How to show your brand’s story
Ways to incorporate storytelling into your brand include:
A mission or values page on your website:
Not ‘About us’ which could encourage you to waffle on for 1000 words about where you went to university and your favourite holiday destination. An honest telling of your morals, values and what’s at the heart of your business – what did you notice was missing from the world? What void did you want to fill? Who did you want to help? How do you want customers to feel when working with you?
Include ‘Meet the Team’ information across your website:
Give colour and personality to the people behind your product or service. Friendly photographs, video interviews and interesting information about them outside of work says a lot about the kind of people you want to employ at your business. Each employee brings a story with them to enrich your brand – so get sharing.
Include your team on social media:
Meetings, different locations, training days and pets deserve a place on social media. This is one of the best ways to build your brand story – get onto customers’ newsfeeds daily with content that makes them smile, intrigues them or give them something to think about. If people are increasingly engaging with, liking and reposting your content – it’s because you’re telling a story about your business.
Tell stories with your blog:
Your blog doesn’t have to include dry subject matter such as the latest feature updates or industry changes. Instead, use your existing customers to feature in your blog posts as mini case studies, set up a questionnaire and see the kinds of responses you get, reporting them in a post, or create a recruitment drive through your blog, showing what a great place your business is to work (do you offer great training? Run pet-friendly offices? Flexi-working hours?). Always link this back to the benefit for the customer — "we invest in keeping our staff happy, so that they keep our customers happy by delivering a great service."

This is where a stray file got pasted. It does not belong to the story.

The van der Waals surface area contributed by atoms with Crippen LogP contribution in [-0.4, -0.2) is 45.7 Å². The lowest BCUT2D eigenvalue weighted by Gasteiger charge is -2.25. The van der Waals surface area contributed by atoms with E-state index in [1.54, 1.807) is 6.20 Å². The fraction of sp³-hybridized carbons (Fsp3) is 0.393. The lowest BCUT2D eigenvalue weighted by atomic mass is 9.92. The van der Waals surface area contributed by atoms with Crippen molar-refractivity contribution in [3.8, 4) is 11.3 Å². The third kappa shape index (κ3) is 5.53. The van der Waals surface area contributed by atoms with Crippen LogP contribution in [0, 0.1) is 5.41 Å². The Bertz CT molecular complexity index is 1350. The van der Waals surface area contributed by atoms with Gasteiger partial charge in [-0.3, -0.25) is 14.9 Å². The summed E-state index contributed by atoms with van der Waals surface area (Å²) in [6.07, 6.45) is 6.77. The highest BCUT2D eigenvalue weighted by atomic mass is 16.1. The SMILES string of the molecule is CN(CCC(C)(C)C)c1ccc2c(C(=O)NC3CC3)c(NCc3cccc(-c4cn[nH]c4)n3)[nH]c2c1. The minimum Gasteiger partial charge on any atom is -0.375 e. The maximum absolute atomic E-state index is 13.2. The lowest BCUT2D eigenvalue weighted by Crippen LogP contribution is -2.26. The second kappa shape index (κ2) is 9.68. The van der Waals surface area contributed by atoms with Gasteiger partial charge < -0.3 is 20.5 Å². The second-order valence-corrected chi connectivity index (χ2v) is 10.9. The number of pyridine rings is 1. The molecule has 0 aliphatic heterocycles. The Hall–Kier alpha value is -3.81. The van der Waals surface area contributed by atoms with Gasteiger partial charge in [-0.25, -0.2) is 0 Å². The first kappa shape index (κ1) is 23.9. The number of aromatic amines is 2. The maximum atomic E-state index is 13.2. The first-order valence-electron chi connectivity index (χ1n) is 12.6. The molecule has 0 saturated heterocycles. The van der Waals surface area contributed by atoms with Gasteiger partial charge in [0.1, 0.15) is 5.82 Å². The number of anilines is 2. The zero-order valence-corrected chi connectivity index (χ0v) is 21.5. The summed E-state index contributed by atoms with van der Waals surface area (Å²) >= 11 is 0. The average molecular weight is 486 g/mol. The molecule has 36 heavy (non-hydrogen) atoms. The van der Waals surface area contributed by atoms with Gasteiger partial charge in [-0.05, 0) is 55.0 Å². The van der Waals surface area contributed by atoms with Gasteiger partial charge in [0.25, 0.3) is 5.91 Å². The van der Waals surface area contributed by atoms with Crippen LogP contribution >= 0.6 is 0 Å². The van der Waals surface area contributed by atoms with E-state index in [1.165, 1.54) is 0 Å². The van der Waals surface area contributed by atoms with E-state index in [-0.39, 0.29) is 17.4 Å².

Face-to-face, phone and video-call interactions:
Storytelling is an important part of your day-to-day interactions, too. Don’t force it: segueing stories in artificially will come across as pushy or contrived. But allow yourself to tell real stories to clients, should they occur to you as you speak. Share with them experiences you’ve had with other customers in the past who were similar to them, share advice based on your history and show them how you overcame obstacles using real accounts – they’ll appreciate your candidness.
A page about your charitable endeavours:
Most businesses have an affiliation with a charity, and if you don’t, it’s a great way to do even more good in the world, as a team. Record fundraising events, silly photos, or embed a calculator to show how far you are from target. If team members are doing their own independent fundraising for a charity close to them, show your support for them through this page, too – it all counts towards building a clearer picture and helps prospects understand your values and philanthropic endeavours.
By sharing more behind the scenes, emotive and real moments with your prospects and customers, you’re building a story about your brand. You can show the funny moments, the joy that goes into working at your business, the collaborations you make – even sharing pictures of food & drink, social events and pets show personality beyond your service or product. Above all, celebrate your customers’ successes, becoming their loudest cheerleader.
Ask yourself, what kind of adjectives do you want people to associate with your brand? Friendly? Creative? Fun? Positive? Expert? Hardworking? These are the moments you need to share.